I have been pretty active my whole life. In high school, it wasn't uncommon for me to go from cheerleading practice, to soccer practice, to a gymnastics lesson in one day.
In college, I would go for runs or take a workout class every couple of days. Until recently, I had a very healthy relationship with exercise. I did it because I enjoyed it, I did it in moderation but also pushed myself when it felt good.
Over the past several years, my exercise habits changed - I increased the frequency of my workouts a lot and my sessions became longer and more intense. About five years ago, I started running distances over three miles. That grew to five miles, then six to seven miles. Rather than every other day, I started exercising every day. I stopped going to the fun dance classes I loved and opted for more intense sweat sessions. I made sure I worked out for at least an hour each time.
Each time I worked out, the goal was purely to burn as many calories as possible. The thought of "wasting time" with recreational exercise was frightening. If I had an intense session that morning, only then would I allow myself to do something easy like yoga at night. I became addicted to exercise.
When I was undereating, this was obviously a major problem. I tend to freak out when I am forced to make big changes all at once. I love routine. So the option of eating more and cutting back on exercise completely was NOT an option. But now that I am used to a new set of eating habits and have toned down the length and frequency of my workouts, I think I am ready to evaluate whether even more cut backs are necessary.
At the height of my exercise addiction, I would workout for about 60-90 minutes a day seven days a week (most of this was intense cardio). Now I workout 45-60 minutes a day six days a week (a mixture of moderate-intense cardio, walking, and weight training). I don't get bent out of shape if I can't get a planned workout in, but I do still feel slightly uncomfortable. The point is that I have made changes, but I question whether I should make a second phase of changes.
I realized that this was something I needed to think about when I returned from my trip. Maybe because I realized that life is too short to spend it in a gym and the body is fragile and should be treated kindly. Maybe because I realized that it was nice to not plan my days around exercise and maybe I could live more of my life on a "vacation" of sorts...
I also had the realization that no matter how much I love exercise, I think that some of the reasons I do it so often are not because of that enjoyment. I think that it has become such a normal part of my routine, I haven't questioned my motives and I haven't thought enough about whether it makes me a happier person.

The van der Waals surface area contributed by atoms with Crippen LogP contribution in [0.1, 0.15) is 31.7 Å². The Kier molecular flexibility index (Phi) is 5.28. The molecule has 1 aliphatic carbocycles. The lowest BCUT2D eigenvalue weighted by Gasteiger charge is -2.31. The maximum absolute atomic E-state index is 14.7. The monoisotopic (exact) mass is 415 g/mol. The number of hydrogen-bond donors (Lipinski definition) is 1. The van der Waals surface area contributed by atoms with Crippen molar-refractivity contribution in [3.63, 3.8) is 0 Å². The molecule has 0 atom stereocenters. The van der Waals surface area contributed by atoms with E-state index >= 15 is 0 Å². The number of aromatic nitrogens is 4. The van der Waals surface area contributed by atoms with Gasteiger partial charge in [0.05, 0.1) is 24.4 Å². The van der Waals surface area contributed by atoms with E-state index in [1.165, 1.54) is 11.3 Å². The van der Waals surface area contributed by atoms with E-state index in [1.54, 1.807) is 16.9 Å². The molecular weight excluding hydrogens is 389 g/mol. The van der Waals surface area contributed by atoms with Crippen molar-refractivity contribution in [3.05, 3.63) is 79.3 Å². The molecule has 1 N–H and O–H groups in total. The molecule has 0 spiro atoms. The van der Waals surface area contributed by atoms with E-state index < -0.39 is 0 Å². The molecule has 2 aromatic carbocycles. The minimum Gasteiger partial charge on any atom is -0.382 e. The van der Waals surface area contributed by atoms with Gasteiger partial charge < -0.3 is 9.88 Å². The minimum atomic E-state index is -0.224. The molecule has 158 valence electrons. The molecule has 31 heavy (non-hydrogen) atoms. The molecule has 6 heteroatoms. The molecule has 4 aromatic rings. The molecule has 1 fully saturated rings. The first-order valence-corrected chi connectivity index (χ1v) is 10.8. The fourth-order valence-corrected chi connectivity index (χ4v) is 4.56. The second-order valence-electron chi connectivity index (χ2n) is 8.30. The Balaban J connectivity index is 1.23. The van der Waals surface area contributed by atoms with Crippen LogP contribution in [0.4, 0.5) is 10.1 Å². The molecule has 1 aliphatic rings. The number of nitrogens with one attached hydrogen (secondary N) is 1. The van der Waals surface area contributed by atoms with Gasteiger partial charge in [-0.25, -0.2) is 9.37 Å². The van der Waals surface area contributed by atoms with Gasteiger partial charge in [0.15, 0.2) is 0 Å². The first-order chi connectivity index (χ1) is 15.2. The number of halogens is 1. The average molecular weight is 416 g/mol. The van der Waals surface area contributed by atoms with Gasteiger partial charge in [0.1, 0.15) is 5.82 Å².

Sometimes I have a hard time articulating this reasoning clearly. So I am going to make a list of why I think I may need to change my exercise habits. And then I will make a list of why I feel like maybe I shouldn't. This is a technique my dad taught me when I used to freak out about decisions as a kid.
Ok, a list of why I should workout less:
- Now that my metabolism is working, I need to eat so much to feel satisfied. This is annoying and sometimes it is hard to make sure I am eating enough.
- I worry that my body may be getting run down. My muscles are often sore or tired.
- I workout in the morning, and sometimes I'd rather sleep in.
- Deep down I am afraid that if I stop exercising, I will gain more weight, when I was hoping that I had reached my set point (I know, I know, this is a red flag).
- I may be doing more harm than good, maybe we aren't meant to be so active? This article suggests I may still be overdoing it.
- I want to be able to trust my body to manage itself without me forcing exercise upon it. I am afraid that I am still not there yet and may need to do this to get there.
Now a list of why my current exercise habits are fine as is:
- A lot of people exercise every day and I am not nearly as active as athletes or models.
- I enjoy the early mornings and I love being up and about.
- I feel energized after my workouts now, not exhausted like I used to.
- My muscles get plenty of rest because I sit at a desk job all day when I am not active.
- I take one rest day a week, and I don't work out intensely every day anymore - so I am getting plenty of rest.
- I don't have any injuries, and I don't want to lose my stamina.
- I feel a little guilty and weird when I don't exercise, I don't want to feel like that.
Or maybe I am just over thinking this. The "intuitive exercise" thing is difficult when your habits are so engrained into your everyday life. I just don't want to hurt myself anymore at all, so I think it is worth taking a deeper look. Experimenting with cutting back seems like a good idea, but I am so paralyzed by routine and fear.
Anyone have advice or experiences to share?